Directed by Fatih Akin
Country: Germany / France
Turkish-born German filmmaker Fatih Akin, author of gems like “Head-On” and “The Edge of Heaven”, thoughtfully returns to the drama genre after last year’s so-so coming-of-age adventure “Goodbye Berlin”.
“In The Fade” stars Cannes-awarded actress Diane Kruger (“Unknown”, “Inglorious Basterds”, “Disorder”) as Katja Sekerci, a woman living in Hamburg, whose happy life is suddenly shaken by the assassination of her husband and 6-year-old child in a Nazi conspiracy consummated with a nail-bomb attack. The first images show us Nuri Sekerci (Numan Acar), a Kurdish living in Germany, being applauded as he leaves his prison cell all dressed up to get married to Katja. Although convicted for drug trafficking in the past, when the film advances to the first of its three chapters, we see him completely rehabilitated, managing his own tax office, where he also helps fellow countrymen with document translations.
A certain day, Katja arrives at his office, located in the Turkish neighborhood, to drop off their son before going to meet her best friend Birgit (Samia Muriel Chancrin). On her way out, she notices a young woman, later identified as Edda Moller (Hanna Hilsdorf), placing a brand new bike in front of the office and then walking away. The bicycle was purposely left unchained. Later in the evening, she went to pick them up, but was informed there was an explosion in that specific area. It was an agonizing shock when the two unrecognizable bodies of a man and a kid were confirmed to be the members of her family. This harrowing reality impels her to take drugs in order to numb the pain.
Officer Gerrit Reetz (Henning Peker) is the one leading the investigation and wonders if Nuri was still working for the Turkish Mafia as a dealer. Was this a retaliation? If not, who could have done such an evil act? The Eastern Europeans? A Nazi faction?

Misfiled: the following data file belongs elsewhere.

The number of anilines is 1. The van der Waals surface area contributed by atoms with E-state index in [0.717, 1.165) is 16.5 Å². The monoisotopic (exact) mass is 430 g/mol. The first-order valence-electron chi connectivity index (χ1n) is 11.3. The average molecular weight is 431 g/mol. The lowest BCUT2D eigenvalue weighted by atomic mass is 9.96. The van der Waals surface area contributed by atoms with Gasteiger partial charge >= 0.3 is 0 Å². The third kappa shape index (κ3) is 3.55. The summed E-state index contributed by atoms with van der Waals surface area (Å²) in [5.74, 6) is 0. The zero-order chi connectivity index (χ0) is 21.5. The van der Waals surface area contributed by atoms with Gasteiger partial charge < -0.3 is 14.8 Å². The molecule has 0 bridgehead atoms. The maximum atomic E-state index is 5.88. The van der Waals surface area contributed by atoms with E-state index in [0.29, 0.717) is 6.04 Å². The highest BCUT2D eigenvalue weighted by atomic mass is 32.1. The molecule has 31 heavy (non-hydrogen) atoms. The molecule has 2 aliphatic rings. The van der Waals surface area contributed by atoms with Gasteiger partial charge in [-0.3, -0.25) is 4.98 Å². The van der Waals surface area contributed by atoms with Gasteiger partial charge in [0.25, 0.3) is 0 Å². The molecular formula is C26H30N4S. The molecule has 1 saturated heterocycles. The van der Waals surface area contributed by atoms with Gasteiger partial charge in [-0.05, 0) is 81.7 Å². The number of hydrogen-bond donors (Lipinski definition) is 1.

Following a dramatic court session where the culprits are nauseatingly acquitted of the killings using a false alibi, Katja, in the impossibility of appeasing her soul and find relief, chases them down, traveling to Greece with a radical plan.
Akin’s approach favors as much the tense moments as the emotionally disturbing ones, only sporadically deflecting to unimaginative territories through superfluous maneuvers. Probably the most gratuitous scene happens when Katja attempts to kill herself, saved at the last minute by the phone call of her lawyer and family friend Danilo Fava (Denis Moschitto).
Still, “In The Fade” was conceived with strong performances and never softens up, even when giving signs of momentarily wobbling. After the tragic, visceral finale, and before the closing credits, the director points out the xenophobe crimes committed by the members of Neo-Nazi group National Socialism Underground.